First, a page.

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The data revolution is changing businesses and governments. According to IDC, the global annual data production will grow to 163 zettabytes by 2025. By improving data quality and data governance processes, investing in big data and analytics solutions and competencies, and establishing data-driven decision-making culture and processes, public and private organizations will transform from reactive to proactive intelligent enterprises.

The economic competition among cities has reached a whole new level. Cities are competing globally and regionally to attract more businesses and talent that will make them a protagonist of the fourth industrial revolution. As a result, 70% of the world population will live in cities by 2050, putting a strain on infrastructure and services. Smart cities of the future will invest in digital solutions to achieve quality of life and economic growth.

When two fundamental transformations, like the data revolution and the competition to be the smart city of the future collide, the change is bound to be exponential. Incremental change will not be sufficient. Visionary city leaders will embrace business model innovation to re-imagine public services and to make the urban infrastructure resilient. Data will be the strategic asset that empowers business model innovation by delivering instant insights that decision makers across the city ecosystem can turn into action.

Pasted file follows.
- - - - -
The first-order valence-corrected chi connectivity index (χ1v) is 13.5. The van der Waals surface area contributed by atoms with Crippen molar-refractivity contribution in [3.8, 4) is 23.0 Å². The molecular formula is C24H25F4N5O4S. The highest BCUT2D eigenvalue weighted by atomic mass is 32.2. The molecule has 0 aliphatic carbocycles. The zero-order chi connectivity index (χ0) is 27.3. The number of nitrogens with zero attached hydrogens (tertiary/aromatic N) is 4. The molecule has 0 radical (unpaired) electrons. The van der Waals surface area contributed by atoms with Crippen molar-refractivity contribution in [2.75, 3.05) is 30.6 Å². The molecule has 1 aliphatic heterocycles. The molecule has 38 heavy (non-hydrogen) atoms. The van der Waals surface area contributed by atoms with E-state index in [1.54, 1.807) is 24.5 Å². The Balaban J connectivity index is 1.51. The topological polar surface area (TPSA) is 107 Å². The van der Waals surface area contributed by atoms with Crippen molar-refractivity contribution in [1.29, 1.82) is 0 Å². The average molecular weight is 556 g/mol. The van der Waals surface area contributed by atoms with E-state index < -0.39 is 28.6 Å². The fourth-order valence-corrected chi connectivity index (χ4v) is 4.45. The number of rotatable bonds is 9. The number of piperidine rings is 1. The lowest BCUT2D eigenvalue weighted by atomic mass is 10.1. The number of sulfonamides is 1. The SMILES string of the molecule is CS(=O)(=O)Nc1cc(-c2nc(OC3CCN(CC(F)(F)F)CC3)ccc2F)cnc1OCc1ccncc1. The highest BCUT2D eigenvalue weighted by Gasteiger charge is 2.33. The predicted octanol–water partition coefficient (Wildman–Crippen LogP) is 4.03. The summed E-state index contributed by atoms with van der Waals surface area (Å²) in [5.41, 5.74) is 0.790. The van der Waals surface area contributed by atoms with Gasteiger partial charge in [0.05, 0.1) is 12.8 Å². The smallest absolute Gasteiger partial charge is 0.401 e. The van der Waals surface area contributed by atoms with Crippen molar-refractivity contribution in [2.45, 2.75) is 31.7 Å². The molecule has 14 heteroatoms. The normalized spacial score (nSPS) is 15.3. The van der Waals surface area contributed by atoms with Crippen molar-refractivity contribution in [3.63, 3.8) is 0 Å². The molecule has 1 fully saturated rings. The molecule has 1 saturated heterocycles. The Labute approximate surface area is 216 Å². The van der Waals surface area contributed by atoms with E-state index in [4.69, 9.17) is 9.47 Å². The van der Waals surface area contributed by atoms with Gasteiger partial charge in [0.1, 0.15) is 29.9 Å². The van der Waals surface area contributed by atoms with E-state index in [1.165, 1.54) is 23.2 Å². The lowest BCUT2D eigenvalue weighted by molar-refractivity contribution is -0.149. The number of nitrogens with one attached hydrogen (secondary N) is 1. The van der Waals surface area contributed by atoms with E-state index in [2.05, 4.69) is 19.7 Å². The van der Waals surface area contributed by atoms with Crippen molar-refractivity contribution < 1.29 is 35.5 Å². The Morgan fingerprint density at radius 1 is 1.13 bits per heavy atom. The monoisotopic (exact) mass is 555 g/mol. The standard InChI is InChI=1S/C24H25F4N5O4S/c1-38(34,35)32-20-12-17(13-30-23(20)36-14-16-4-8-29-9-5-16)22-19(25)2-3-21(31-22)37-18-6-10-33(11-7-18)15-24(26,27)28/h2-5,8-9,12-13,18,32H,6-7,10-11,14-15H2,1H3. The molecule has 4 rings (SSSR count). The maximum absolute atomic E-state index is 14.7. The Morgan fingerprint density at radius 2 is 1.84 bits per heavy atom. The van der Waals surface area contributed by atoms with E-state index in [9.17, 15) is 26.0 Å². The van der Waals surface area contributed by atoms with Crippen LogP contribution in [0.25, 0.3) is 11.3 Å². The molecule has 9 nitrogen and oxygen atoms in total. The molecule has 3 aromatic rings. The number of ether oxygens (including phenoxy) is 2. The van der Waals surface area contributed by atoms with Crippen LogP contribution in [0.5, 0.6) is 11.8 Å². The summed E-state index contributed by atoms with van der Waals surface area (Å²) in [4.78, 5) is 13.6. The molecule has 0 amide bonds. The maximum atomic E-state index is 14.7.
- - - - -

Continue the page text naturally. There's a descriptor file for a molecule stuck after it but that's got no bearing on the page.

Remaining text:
Business Model Innovation Impact City Life Positively

Business model innovation will impact all aspects of a city’s life in the next ten years. Living in the city will change. Personalized services, predictive policing, and civic participation will make people and non-profit organizations feel safer, more engaged with governments and happy to live in their communities. The economy will change. Job marketplaces, public private partnerships for economic development, intelligent revenue collection and personalized, meaningful shopping experiences will empower cities to collaborate with businesses, academia and communities to invest in economic growth and welfare. City governance will change. Community budgeting, outcome-based contracting and evidence-based policy making will empower city administrators to be innovative stewards of public resources. Mobility will change. E-Mobility, multi-modal mobility, network logistic hubs, and demand-based transit will enable city planners, public transportation companies, automotive and logistic providers to move people and goods seamlessly, safely, and in an easy and sustainable manner. The urban environment and infrastructure will change. Predictive maintenance and swarm network intelligence, digital prosumers and green bonds will enable local governments, utilities, businesses, and citizens to enhance the energy sustainability and the resilience of the city.

Data-Driven Innovation Is the Ladder